You know the saying, quality over quantity. Churning out 10 pieces of content a week isn’t sustainable for any business, and if you’re one of the lucky brands that can then fair enough. But don’t just churn out watered down, crap content just to stay in the game. Useless content is just that – useless.

Build Genuine Relationships

Don’t interact with people just to get a link or mention on Twitter. If the only time you’re reaching out to an influencer is when you want something, then you’re not going to get much in return because it’s meaningless. See what they’re up to, comment on what you like. They’re not going to care about you if you don’t care about them.

Promote Things That Don’t Just Benefit You

You see those Twitter users who only ever seem to talk about themselves? Don’t be that person that people follow. You can make a lot of good contacts from sharing other people’s work and like we said above, it’s a good way to start that relationship. Showing support for other people makes you more approachable and in turn people will want to contact you as well.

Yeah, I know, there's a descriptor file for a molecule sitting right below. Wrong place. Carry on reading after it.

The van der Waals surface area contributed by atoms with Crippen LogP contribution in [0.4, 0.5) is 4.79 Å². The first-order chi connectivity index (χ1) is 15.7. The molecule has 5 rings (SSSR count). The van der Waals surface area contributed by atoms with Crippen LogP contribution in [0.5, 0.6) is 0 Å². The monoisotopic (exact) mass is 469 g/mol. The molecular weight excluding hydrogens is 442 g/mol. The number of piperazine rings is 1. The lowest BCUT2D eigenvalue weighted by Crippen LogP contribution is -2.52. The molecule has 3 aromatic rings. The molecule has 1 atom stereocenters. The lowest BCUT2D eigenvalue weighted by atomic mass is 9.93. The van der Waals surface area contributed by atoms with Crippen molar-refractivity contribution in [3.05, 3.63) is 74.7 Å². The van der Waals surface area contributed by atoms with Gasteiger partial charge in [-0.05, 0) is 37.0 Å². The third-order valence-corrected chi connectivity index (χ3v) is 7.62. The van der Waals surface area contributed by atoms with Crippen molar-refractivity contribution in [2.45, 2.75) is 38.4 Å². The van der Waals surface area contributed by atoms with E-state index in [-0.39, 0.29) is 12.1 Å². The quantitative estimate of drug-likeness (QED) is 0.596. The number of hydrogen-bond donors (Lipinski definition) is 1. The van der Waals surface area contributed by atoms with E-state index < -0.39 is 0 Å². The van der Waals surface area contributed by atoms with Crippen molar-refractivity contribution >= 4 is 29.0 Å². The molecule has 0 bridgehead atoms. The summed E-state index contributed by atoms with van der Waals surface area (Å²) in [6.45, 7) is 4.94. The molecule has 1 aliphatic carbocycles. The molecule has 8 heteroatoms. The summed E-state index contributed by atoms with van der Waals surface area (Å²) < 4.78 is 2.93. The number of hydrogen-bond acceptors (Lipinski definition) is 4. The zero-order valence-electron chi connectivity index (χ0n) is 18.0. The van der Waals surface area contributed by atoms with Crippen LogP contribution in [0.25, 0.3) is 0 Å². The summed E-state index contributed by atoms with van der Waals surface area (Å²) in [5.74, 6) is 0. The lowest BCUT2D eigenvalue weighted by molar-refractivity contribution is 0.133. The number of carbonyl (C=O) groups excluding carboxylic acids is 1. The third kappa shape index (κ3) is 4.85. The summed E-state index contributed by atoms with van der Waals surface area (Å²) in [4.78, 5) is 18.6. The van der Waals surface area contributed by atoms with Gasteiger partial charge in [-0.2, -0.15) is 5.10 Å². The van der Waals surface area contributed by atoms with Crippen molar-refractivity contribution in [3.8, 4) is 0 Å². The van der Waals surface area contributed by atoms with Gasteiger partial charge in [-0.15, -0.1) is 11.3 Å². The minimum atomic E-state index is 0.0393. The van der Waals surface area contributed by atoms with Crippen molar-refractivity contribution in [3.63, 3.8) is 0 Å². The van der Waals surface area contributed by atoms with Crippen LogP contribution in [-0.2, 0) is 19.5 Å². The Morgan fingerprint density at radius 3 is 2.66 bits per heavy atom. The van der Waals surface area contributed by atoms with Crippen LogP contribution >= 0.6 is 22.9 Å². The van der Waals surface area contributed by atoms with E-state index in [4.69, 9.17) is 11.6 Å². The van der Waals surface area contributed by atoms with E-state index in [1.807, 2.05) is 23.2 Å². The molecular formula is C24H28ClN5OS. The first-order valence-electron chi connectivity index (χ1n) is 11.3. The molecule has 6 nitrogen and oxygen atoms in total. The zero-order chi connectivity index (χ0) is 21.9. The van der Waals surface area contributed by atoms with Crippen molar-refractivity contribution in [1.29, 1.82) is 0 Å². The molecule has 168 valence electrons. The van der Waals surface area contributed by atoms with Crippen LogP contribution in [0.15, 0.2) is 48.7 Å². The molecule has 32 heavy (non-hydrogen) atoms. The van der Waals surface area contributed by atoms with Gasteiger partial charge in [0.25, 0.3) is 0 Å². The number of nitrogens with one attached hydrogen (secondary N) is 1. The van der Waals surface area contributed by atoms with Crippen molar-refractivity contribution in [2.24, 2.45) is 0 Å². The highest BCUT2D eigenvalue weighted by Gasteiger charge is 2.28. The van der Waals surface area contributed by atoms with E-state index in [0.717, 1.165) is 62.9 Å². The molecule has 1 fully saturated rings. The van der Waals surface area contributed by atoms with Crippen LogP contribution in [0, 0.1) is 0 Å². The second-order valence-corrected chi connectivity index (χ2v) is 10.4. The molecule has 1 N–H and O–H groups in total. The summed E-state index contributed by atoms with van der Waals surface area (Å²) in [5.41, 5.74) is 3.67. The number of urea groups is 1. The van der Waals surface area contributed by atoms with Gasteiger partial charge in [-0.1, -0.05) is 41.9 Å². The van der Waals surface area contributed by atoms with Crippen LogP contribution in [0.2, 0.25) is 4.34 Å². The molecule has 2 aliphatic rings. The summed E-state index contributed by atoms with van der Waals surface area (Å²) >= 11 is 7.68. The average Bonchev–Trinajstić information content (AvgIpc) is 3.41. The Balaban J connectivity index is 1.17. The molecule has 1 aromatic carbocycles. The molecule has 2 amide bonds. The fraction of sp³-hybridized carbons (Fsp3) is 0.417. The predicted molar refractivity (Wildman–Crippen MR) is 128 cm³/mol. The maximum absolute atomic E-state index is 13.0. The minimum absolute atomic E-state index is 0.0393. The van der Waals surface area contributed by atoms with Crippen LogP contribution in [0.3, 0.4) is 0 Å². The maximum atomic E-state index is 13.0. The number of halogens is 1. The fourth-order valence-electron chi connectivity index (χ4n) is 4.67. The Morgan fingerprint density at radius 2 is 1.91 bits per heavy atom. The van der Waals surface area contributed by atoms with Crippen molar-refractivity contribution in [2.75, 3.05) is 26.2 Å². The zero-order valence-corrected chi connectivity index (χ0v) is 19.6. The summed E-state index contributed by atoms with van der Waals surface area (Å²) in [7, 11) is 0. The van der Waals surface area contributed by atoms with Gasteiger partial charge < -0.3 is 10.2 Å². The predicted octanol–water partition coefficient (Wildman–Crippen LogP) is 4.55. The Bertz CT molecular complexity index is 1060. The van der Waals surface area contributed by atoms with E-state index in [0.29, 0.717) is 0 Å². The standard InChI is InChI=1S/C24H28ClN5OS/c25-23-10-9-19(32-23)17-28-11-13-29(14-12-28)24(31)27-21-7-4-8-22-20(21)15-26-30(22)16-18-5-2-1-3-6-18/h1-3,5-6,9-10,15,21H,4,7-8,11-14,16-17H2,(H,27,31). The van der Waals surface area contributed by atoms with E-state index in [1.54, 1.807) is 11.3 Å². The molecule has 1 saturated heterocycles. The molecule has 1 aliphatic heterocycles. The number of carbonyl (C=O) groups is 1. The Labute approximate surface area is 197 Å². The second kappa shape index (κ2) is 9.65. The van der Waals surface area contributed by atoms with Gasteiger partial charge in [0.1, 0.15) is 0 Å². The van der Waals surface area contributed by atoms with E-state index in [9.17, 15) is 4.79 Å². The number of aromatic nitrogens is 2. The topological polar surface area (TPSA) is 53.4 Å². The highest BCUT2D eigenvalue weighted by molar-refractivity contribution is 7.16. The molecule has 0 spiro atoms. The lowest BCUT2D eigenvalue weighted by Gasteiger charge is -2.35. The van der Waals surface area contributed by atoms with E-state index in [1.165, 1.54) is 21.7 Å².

Replicate Your Best Links

Analyse the links you send out there that help you receive the most relevant traffic and figure out how to make that happen again. Maybe you have a great link in an older article on a particular site and you get conversions from it every now and then. Why not try again? What is it that made it so successful? Was it the topic, the wording, the demographic, or the channels you promoted it on? What was the key to its success and how can you leverage that again?



How to Write Awesome Product Descriptions

write product descriptions

Source: SpotStudio.net


Writing product descriptions is a difficult task if you’re doing it in house and not getting a professional in to do the job. We’d mostly recommend that you do get a professional to do it, but if budgets don’t allow then we’ve got some great tips for you: